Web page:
As a result, on 21 August people came to CASM in unexpectedly large numbers. The line-up for free solar viewers started around 11 am. By noon, approximately 2,000 viewers had been given away. We had completely run out of supplies more than one hour before the start of the eclipse.
Another surprise was the heavy car traffic. There were early reports that a line-up of cars extended to Montreal Road. Later reports came in that the traffic backed up all the way to the Queensway. If you were in any doubt, this was indeed a large event. Crowd estimates ranged from minimally 5,000 to between seven and nine thousand.
Large crowds enjoy views of the partial solar eclipse at the Canada Aviation and Space Museum Photo by Chris Teron
Altogether there were 17 telescopes aimed at the Sun, including filtered white light, H-alpha, and various adaptors for projecting the solar image. Some RASC members also brought binoculars equipped with solar filters while one member, Chris Teron, brought his colander. That's right - his colander! It turns out that sunlight passing through the holes of a colander will project many images of the crescent-shaped eclipsed Sun on to the ground or a piece of paper. This turned out to be a real crowd-pleaser. Finally, there were many pin-hole camera and mirror inventions that worked well to show images of the eclipsed Sun. Regardless of the viewing method, barely a moment passed without someone saying, "Oh that is so cool." In an instant, people felt amply rewarded for their efforts to travel to the museum.
It was interesting to watch people go from one telescope line-up to the next to observe different views of the eclipse. While waiting in line, several members of CASM and the RASC engaged the public in discussions about the Sun. Feedback from attendees was very positive. A lot of people thanked us for sharing our time and equipment.
It is easy to end this report of this event by dwelling solely on the large public turnout and the 'oohs' and 'aahs' that we heard throughout the afternoon. However, there is something equally important that needs to be told. That is the commitment of the volunteers who shared their time on a very hot day. I would like to thank each of the following volunteers who took time away from busy work schedules and from family and friends, so that other people could enjoy this wonderful celestial event. A sincere thank you is due to our friends at CASM and to all of those listed below.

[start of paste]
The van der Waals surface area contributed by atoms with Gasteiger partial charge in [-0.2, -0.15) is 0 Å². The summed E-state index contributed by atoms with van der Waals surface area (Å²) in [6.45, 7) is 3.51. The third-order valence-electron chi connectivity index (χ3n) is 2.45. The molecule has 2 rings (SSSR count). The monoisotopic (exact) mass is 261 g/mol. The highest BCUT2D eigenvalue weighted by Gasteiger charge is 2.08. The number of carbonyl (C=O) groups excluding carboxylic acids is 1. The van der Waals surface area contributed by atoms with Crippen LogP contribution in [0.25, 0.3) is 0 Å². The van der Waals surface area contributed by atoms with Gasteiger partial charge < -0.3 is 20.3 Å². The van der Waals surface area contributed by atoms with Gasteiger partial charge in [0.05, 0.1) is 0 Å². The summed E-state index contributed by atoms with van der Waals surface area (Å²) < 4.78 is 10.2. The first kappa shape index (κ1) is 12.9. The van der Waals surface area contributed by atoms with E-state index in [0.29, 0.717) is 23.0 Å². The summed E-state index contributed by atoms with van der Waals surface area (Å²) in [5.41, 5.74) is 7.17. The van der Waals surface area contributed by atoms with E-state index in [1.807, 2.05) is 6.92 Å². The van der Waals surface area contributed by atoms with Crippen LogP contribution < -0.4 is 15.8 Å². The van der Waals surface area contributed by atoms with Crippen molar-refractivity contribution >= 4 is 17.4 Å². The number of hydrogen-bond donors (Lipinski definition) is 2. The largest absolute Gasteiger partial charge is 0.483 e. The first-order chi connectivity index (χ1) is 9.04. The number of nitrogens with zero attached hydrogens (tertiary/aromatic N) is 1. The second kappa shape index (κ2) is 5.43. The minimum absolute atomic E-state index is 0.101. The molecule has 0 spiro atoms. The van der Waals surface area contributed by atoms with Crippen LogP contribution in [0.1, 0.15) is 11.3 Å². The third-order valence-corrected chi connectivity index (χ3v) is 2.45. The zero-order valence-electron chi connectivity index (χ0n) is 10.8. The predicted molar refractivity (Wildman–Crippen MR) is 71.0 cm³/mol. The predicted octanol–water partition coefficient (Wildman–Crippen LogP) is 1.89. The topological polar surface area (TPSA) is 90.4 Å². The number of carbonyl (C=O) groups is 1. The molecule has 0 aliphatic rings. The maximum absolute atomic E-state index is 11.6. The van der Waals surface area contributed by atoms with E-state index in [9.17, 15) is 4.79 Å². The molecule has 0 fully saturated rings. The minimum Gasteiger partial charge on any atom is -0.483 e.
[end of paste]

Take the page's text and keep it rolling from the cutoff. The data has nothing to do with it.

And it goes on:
Jimmy Book Gary Boyle Dave Chisholm Tim Cole Attilla Danko
Rob Dick John Douglas Doug Fleming Stu Glenn Yvan Guay
Richard Harding David Milne David Parfett Boni Penna
Al Scott Chris Teron Martin Viala Michael Wolfson
Gordon Webster (and Julia and Andrew of course)
As part of the fast-approaching 150th Anniversary of RASC in 2018, plans are afoot to create a mosaic banner using photographs from each of the Centres. This will be proudly displayed on rasc.ca and at the 2018 GA in Calgary to celebrate Eyes on the Universe for 150 Years! The project leaders are requesting large (5x7 inches, at least), high resolution (300-400ppi) images of Centre activities and astrophotography, whether recent or otherwise. Please send your images to firstname.lastname@example.org no later than 31 October, 2017. For recent photos where faces are visible, permission of the subject or their parent/guardian where appropriate must be obtained before submission.
A Busy Summer at FLO
By Gordon Webster
An ambitious schedule of updates and maintenance work at the Fred Lossing Observatory began back in May. Thanks to the efforts of our new directors Rick Scholes and David Lauzon and a few volunteers, the bulk of the maintenance was accomplished in a few weeks. In June, we undertook the traumatic task of removing the 16" telescope that has such a rich history with this club. Rolf Meier discovered a comet using this telescope. Many other members used it to complete their Finest NGC and Messier lists. Fortunately, we seem to have found a new home for the telescope at the North Frontenac dark sky site where it will see many more years of use.
Those of you who have used the observatory will know that the floor had cracked quite badly due to the building settling around it. The floor at each end was four inches (10 cm) lower than at the crack. A new floor was obviously required but getting someone to do it proved to be a more difficult task than anticipated. The first company I found willing to take such a small job said they could pour the concrete as soon as they had a couple of days in a row with no rain. Anyone who spent the summer in Ottawa knows that didn't really happen until September! Despite repeated promises to pin down a date, they eventually stopped returning my calls. Another never showed for an appointment to assess the project. Finally, I was referred to an Almonte local in the concrete business, John Stewart. A couple of phone calls, a visit to the site and we had a quote. Council approved it and a week later we had a new, level floor in the observatory.